They also feel that the amount of compensation paid should be based on the national average wage to stop any unjust compensation payouts. This is an odd statement to make because all compensation payments are supported by evidence that’s been heavily scrutinised by NHS lawyers and the courts. Plus, paying compensation based on the national average wage will only end up under-compensating the families that earn more than the national average wage. We can only achieve justice if everyone is treated fairly.

The government have confirmed that, to address the rising costs of medical negligence claims, they will publish a consultation around how compensation is awarded and how much. Next steps will be taken following this.

The General Medical Council (GMC) has reported that the number of cases brought to a tribunal as a result of clinical mistakes is low, and it’s getting lower. This is because there’s a growing blame culture that’s spreading through the entire health sector. This toxic, finger-pointing type of environment is largely fostered by the NHS regulatory bodies: The Nursing and Midwifery Council (NMC) and the GMC.

Their customary accusatory approach is stopping people from owning up to their mistakes, which means that others within the NHS are at risk of repeating them.

So, the HSCC wants the government to review how their professional regulators are perceived within the maternity sector and address the fear that medical professionals have around admitting to their mistakes.

The government knows that the NMC and the GMC, have a crucial part to play in stopping the blame culture and creating a trusting environment that enables healthcare professionals to freely acknowledge their mistakes.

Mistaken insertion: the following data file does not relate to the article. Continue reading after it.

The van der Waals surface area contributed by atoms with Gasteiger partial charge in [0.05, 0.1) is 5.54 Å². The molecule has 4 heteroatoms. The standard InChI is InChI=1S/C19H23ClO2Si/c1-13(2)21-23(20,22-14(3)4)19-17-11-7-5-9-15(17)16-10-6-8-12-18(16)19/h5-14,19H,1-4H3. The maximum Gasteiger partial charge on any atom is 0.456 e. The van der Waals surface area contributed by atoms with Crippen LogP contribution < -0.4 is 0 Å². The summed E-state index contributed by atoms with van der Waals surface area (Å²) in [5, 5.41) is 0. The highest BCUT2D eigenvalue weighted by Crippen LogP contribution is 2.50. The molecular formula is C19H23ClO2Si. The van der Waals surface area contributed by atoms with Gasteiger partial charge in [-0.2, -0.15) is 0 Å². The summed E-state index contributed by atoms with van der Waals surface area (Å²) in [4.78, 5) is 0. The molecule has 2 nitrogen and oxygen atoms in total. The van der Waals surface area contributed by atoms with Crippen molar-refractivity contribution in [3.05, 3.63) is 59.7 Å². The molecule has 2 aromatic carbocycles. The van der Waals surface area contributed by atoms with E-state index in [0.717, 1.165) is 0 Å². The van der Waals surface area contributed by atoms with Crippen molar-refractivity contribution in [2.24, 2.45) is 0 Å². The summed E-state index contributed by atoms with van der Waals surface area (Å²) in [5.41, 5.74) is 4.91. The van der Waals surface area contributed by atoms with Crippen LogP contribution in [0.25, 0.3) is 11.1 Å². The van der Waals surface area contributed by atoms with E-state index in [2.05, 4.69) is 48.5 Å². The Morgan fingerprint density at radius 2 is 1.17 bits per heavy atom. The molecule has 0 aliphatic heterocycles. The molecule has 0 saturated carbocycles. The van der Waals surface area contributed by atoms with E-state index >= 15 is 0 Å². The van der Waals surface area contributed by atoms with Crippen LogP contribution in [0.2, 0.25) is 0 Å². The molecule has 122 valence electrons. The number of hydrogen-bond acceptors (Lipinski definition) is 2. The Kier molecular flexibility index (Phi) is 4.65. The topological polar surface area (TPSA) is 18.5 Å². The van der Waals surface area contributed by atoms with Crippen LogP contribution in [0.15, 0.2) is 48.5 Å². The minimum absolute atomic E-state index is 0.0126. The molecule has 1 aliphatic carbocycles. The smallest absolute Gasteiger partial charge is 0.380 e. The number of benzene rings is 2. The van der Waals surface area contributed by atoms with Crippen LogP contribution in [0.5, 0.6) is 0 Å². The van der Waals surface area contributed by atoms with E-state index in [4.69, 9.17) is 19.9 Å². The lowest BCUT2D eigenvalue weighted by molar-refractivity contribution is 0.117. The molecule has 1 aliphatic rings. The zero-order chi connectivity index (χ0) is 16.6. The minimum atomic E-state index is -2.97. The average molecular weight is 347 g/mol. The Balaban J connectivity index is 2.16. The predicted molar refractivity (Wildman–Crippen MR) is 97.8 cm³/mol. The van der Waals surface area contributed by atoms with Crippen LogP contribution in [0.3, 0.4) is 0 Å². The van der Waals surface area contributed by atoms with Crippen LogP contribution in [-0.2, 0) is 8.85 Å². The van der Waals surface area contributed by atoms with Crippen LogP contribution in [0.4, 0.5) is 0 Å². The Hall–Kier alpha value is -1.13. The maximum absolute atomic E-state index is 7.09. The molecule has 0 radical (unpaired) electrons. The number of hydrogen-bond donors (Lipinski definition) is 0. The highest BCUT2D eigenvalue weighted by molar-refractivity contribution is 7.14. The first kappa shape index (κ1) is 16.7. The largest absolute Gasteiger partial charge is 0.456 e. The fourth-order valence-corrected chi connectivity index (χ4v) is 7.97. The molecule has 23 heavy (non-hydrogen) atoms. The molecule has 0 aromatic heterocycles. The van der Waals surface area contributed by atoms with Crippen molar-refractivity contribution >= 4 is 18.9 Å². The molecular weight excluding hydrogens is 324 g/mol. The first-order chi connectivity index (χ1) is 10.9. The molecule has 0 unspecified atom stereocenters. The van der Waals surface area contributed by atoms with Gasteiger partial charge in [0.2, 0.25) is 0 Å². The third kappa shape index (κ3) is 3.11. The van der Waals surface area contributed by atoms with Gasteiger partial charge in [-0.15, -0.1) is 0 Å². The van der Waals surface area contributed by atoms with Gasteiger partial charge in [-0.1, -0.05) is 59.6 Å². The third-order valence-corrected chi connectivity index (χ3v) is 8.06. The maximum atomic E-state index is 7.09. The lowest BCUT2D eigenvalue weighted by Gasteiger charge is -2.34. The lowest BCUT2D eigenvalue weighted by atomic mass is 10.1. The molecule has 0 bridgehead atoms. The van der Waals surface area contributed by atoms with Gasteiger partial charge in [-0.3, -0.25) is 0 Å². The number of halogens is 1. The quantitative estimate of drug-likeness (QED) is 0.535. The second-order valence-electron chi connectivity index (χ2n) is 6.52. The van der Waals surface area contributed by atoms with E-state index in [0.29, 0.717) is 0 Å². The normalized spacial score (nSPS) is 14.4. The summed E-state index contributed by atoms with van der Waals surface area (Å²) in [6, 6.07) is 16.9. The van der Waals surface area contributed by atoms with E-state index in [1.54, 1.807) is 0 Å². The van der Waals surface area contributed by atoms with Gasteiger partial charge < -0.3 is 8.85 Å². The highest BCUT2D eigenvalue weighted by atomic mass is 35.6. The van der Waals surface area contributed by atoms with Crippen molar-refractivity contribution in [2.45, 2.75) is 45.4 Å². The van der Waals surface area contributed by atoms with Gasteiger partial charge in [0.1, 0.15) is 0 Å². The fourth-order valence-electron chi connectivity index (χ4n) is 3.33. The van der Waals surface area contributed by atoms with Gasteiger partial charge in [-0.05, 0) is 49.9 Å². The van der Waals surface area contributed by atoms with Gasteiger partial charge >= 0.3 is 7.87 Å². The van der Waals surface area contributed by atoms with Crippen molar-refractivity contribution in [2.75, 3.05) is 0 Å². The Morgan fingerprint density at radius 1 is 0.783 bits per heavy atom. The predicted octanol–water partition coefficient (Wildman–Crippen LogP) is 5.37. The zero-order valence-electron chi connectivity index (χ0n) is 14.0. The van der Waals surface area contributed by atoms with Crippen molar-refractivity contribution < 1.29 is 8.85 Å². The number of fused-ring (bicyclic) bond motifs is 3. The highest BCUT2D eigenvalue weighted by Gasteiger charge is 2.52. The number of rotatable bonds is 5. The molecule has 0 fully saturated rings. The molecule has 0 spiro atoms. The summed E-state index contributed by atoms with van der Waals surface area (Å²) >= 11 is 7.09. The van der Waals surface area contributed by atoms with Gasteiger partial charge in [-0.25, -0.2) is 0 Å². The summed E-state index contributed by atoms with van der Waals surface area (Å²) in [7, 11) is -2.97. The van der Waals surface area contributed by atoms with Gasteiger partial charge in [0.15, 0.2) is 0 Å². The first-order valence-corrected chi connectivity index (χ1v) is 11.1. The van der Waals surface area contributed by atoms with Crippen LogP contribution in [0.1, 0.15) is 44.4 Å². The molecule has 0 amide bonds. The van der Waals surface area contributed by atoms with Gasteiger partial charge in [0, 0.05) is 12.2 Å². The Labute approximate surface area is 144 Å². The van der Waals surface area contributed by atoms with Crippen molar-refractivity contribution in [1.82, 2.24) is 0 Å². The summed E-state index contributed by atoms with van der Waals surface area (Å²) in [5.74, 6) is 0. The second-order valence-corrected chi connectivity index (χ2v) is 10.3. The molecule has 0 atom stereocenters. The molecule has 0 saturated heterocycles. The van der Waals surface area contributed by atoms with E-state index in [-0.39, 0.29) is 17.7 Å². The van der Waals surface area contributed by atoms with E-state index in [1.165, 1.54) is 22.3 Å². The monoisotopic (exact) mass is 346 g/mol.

The GMC has delivered over 400 sessions on how healthcare workers within the maternity sector can raise concerns over a patient’s safety without feeling victimised or blamed. And they’ve also commissioned 3 reports which demonstrate the importance of moving away from a blame culture, into one that prioritises learning through mistakes.
Alongside this, the NMC has conducted some research to understand how healthcare professionals view them as regulators, with the idea being to improve how they engage and communicate with them.

The Department of Health and Social Care (DHSC) has also been working with the NMC and GMC to make changes to the legislation surrounding healthcare regulatory practices. The changes they’re proposing include:

  • Providing greater discretion around determining which complaints should be investigated
  • Removing the need for formal panel or tribunal hearings
  • Not allowing the GMC to appeal the decisions made by the Medical Practitioners Tribunal

Let’s hope that these changes go through and that the rigid, theoretical approaches that the GMC and NMC have adopted to solve such a sensitive issue, work.

But there’s more...

We hope that the government continues its commitment to improving the NHS maternity services through learning. Although a lot of the recommendations made by the HSCC were only partially accepted by the government, there does seem to be a plan in place to improve.

Hopefully, this plan is executed sooner rather than later to keep mothers and their babies safe from medical mistakes.

Our next article which will outline the remaining 4 recommendations from the HSCC on how to improve the safety of our maternity services, here in the UK.